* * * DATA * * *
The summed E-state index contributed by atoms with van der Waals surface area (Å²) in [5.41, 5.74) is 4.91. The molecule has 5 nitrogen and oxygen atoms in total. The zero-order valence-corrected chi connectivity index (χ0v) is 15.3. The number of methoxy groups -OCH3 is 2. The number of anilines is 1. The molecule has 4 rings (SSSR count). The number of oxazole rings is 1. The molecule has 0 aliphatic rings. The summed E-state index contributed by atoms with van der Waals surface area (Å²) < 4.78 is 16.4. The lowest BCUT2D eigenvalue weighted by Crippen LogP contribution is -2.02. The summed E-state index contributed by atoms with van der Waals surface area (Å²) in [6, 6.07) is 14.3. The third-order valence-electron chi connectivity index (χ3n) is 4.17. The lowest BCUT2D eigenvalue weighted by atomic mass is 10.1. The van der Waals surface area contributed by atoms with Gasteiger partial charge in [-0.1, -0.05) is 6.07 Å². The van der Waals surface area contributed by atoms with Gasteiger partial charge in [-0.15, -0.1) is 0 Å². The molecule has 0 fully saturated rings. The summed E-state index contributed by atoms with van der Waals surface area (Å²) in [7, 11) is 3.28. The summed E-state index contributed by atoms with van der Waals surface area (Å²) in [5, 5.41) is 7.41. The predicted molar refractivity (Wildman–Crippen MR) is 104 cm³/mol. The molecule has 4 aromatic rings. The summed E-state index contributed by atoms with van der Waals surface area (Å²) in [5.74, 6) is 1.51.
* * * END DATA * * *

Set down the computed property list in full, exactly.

The summed E-state index contributed by atoms with van der Waals surface area (Å²) in [5.41, 5.74) is 4.91. The molecule has 5 nitrogen and oxygen atoms in total. The zero-order valence-corrected chi connectivity index (χ0v) is 15.3. The number of methoxy groups -OCH3 is 2. The number of anilines is 1. The molecule has 4 rings (SSSR count). The number of oxazole rings is 1. The molecule has 0 aliphatic rings. The summed E-state index contributed by atoms with van der Waals surface area (Å²) < 4.78 is 16.4. The lowest BCUT2D eigenvalue weighted by Crippen LogP contribution is -2.02. The summed E-state index contributed by atoms with van der Waals surface area (Å²) in [6, 6.07) is 14.3. The third-order valence-electron chi connectivity index (χ3n) is 4.17. The lowest BCUT2D eigenvalue weighted by atomic mass is 10.1. The van der Waals surface area contributed by atoms with Gasteiger partial charge in [-0.1, -0.05) is 6.07 Å². The van der Waals surface area contributed by atoms with Gasteiger partial charge in [-0.15, -0.1) is 0 Å². The molecule has 0 fully saturated rings. The summed E-state index contributed by atoms with van der Waals surface area (Å²) in [7, 11) is 3.28. The summed E-state index contributed by atoms with van der Waals surface area (Å²) in [5, 5.41) is 7.41. The predicted molar refractivity (Wildman–Crippen MR) is 104 cm³/mol. The molecule has 4 aromatic rings. The summed E-state index contributed by atoms with van der Waals surface area (Å²) in [5.74, 6) is 1.51.